The Impact of Microcredit on the Poor in Bangladesh: Revisiting the Evidence
AbstractThe most-noted studies on the impact of microcredit on households are based on a survey fielded in Bangladesh in the 1990s. Contradictions among them have produced lasting controversy and confusion. Pitt and Khandker (PK, 1998) apply a quasi-experimental design to 1991–92 data; they conclude that microcredit raises household consumption, especially when lent to women. Khandker (2005) applies panel methods using a 1999 resurvey; he concurs and extrapolates to conclude that microcredit helps the extremely poor even more than the moderately poor. But using simpler estimators than PK, Morduch (1999) finds no impact on the level of consumption in the 1991–92 data, even as he questions PK’s identifying assumptions. He does find evidence that microcredit reduces consumption volatility. Partly because of the sophistication of PK’s Maximum Likelihood estimator, the conflicting results were never directly confronted and reconciled. We end the impasse. A replication exercise shows that all these studies’ evidence for impact is weak. As for PK’s headline results, we obtain opposite signs. But we do not conclude that lending to women does harm. Rather, all three studies appear to fail in expunging endogeneity. We conclude that for non-experimental methods to retain a place in the program evaluator’s portfolio, the quality of the claimed natural experiments must be high and demonstrated.
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Bibliographic InfoPaper provided by Center for Global Development in its series Working Papers with number 174.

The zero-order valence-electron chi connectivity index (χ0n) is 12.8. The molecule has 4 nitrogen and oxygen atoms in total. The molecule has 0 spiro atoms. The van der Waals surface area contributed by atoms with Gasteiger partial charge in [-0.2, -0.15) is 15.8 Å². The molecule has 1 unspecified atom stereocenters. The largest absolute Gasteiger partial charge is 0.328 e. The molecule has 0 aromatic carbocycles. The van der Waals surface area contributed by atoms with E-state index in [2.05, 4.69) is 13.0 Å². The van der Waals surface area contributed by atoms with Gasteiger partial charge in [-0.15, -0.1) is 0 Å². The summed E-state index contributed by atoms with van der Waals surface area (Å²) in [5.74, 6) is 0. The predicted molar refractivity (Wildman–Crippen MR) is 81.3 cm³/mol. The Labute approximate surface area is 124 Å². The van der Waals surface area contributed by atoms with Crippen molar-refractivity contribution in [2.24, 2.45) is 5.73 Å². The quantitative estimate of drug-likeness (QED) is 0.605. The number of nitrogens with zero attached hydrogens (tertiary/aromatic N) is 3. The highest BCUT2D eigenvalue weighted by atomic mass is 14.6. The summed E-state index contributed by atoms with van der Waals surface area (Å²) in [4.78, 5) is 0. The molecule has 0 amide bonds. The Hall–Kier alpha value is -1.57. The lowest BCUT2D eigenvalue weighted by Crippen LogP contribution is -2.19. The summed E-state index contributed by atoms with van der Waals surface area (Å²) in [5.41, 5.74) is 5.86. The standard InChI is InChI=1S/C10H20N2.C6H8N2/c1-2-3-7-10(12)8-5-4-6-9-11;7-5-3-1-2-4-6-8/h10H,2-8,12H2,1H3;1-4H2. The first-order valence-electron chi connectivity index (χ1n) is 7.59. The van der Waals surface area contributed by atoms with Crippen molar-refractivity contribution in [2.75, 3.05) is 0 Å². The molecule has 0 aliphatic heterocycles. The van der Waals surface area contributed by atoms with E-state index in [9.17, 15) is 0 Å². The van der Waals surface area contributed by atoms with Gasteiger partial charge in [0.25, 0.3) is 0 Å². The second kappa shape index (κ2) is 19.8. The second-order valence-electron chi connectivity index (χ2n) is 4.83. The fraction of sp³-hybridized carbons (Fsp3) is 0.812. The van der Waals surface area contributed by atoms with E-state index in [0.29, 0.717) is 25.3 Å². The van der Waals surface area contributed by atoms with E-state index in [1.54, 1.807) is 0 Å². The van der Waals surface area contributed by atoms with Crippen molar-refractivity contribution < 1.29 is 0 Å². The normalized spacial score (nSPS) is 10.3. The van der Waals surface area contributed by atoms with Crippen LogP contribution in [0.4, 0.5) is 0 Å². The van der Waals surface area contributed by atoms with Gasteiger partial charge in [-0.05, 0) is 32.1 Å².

Length: 47 pages
Date of creation: Jun 2009
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microcredit; impact evaluation; Grameen Bank; Bangladesh; replication; mixed-process models;
Find related papers by JEL classification:
- C21 - Mathematical and Quantitative Methods - - Single Equation Models; Single Variables - - - Cross-Sectional Models; Spatial Models; Treatment Effect Models
- C23 - Mathematical and Quantitative Methods - - Single Equation Models; Single Variables - - - Models with Panel Data; Longitudinal Data; Spatial Time Series
- C24 - Mathematical and Quantitative Methods - - Single Equation Models; Single Variables - - - Truncated and Censored Models; Switching Regression Models
- C25 - Mathematical and Quantitative Methods - - Single Equation Models; Single Variables - - - Discrete Regression and Qualitative Choice Models; Discrete Regressors; Proportions
- O12 - Economic Development, Technological Change, and Growth - - Economic Development - - - Microeconomic Analyses of Economic Development
- O16 - Economic Development, Technological Change, and Growth - - Economic Development - - - Financial Markets; Saving and Capital Investment; Corporate Finance and Governance
This paper has been announced in the following NEP Reports:
- NEP-ALL-2009-07-03 (All new papers)
- NEP-DEV-2009-07-03 (Development)
- NEP-MFD-2009-07-03 (Microfinance)
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